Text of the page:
Municipal Loan Fund
The Municipal Loan fund, established 10 November 1852 in Canada West, was created largely by Francis HINCKS, co-premier of the Province of Canada, whose government's central policy was railway development. Hincks permitted municipalities to borrow on the province's credit to invest in important works; the fund itself would be created by anticipated municipal repayments to the province. By 1855, encouraged by promoters who predicted that railway-inspired development would generate the extra wealth needed to repay loans, 47 communities in Canada West, some mere villages, had borrowed over $7 million, at least 80% for investment in local and branch line railways.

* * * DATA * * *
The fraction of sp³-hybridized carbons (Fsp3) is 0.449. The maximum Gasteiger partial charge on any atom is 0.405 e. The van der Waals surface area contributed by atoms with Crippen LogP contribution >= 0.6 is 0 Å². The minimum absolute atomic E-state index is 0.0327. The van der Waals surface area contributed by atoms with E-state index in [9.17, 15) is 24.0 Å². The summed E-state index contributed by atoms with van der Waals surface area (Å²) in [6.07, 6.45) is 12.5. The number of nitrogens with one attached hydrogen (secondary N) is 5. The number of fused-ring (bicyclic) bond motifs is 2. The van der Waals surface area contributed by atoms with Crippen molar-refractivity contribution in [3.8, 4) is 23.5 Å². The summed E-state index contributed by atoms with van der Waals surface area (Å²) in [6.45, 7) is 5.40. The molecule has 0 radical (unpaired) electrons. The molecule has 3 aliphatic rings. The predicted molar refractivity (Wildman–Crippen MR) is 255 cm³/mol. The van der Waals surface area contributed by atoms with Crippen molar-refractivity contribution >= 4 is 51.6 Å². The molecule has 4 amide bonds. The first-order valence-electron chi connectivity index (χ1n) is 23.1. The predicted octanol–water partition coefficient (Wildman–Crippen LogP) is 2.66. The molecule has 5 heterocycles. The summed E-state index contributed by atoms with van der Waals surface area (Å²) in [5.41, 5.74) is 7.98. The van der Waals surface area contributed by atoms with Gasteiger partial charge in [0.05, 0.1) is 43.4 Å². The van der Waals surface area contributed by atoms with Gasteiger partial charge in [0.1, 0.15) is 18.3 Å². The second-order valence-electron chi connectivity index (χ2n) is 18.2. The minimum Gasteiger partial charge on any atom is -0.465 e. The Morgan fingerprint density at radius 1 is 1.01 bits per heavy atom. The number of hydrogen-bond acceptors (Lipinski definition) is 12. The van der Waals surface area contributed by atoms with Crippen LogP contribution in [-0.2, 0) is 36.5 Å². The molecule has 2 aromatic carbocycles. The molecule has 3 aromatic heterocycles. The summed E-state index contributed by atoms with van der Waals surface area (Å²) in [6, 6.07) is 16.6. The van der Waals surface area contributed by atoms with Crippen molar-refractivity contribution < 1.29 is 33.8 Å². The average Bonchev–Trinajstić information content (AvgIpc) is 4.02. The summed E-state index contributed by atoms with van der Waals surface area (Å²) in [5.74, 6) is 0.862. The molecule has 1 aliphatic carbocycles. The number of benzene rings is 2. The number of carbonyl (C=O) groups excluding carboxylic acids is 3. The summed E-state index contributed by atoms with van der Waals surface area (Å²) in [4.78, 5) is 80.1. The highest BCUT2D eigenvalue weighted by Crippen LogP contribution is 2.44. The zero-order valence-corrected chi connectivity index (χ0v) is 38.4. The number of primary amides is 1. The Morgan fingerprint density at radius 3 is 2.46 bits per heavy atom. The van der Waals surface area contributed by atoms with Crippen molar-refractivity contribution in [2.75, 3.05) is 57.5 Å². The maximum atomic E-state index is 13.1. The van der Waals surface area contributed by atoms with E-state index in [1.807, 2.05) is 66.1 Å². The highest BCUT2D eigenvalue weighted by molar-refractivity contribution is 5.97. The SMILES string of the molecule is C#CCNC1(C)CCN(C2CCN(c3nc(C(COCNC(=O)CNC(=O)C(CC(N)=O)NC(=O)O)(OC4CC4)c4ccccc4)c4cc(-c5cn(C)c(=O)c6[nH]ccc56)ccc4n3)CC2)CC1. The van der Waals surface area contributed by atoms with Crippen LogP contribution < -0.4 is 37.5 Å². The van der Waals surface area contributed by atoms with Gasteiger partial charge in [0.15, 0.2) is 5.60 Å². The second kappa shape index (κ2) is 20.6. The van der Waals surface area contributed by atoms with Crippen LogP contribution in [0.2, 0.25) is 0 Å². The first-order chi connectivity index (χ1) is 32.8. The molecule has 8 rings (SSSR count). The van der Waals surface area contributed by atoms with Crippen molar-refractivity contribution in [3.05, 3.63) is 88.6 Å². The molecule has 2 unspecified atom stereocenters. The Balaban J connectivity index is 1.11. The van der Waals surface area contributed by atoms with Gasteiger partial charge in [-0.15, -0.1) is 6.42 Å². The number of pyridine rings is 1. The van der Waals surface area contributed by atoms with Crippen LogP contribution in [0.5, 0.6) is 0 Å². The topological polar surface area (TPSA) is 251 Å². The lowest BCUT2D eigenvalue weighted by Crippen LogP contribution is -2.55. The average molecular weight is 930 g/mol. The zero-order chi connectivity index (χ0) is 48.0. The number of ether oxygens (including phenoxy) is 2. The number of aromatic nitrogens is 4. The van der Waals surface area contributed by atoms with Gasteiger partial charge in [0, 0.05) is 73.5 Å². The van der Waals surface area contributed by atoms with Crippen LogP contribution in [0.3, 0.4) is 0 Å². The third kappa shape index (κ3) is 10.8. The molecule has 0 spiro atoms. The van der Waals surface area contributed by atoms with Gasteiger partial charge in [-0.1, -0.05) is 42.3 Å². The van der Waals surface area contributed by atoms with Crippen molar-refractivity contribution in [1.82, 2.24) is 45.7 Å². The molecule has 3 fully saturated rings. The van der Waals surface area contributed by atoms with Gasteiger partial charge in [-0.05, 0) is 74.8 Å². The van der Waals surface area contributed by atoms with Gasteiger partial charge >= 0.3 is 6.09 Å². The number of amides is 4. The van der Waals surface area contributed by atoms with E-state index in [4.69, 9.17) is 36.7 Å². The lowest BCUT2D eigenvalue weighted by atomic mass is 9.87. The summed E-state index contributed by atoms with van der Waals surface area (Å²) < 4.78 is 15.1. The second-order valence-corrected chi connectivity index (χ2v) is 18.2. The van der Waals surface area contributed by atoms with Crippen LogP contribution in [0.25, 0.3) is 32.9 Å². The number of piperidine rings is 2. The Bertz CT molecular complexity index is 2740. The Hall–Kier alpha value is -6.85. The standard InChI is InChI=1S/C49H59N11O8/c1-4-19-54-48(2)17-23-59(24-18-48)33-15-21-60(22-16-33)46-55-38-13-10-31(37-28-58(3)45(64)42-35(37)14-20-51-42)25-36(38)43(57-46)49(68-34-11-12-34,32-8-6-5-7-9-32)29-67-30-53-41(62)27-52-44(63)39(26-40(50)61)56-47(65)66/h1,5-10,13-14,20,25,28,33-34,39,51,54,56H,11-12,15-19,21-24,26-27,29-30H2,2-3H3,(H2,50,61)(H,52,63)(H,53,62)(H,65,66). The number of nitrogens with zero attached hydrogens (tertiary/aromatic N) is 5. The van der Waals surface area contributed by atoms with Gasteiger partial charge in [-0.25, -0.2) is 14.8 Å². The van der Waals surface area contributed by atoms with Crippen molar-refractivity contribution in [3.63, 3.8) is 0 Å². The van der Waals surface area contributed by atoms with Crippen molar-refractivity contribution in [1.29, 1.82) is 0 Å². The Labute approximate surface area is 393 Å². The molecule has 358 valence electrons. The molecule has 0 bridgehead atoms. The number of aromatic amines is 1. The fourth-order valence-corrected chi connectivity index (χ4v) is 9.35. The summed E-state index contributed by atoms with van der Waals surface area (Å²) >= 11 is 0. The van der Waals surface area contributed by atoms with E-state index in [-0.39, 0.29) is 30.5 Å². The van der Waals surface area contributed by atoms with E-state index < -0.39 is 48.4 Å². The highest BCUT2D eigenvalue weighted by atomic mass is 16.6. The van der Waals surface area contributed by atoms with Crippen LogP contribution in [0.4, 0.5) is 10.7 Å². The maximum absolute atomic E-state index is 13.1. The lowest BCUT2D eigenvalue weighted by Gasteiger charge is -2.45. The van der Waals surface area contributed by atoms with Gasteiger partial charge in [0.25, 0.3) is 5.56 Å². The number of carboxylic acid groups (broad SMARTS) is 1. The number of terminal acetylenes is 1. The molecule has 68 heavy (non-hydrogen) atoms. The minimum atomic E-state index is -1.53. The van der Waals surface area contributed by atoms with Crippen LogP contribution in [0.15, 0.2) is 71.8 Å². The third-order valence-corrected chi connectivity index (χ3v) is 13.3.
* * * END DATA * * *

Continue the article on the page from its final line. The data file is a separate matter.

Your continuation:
Only a few railways proved economically viable. Laws passed late in 1854 cut off new borrowing, provided for repayment of some of the province's outlay from delinquent municipalities' shares in revenues from the secularized CLERGY RESERVES, and gave Lower Canadian municipalities access to a "fund" of equal value (of which only about $1.8 million had actually been borrowed when the whole scheme was terminated in 1859). Rates of repayment, never high, plummeted in the 1857-58 depression, and by 1862 arrears of interest had added another $3 million to the deficit. Thereafter the history of the fund merges with that of the Canadian PUBLIC DEBT.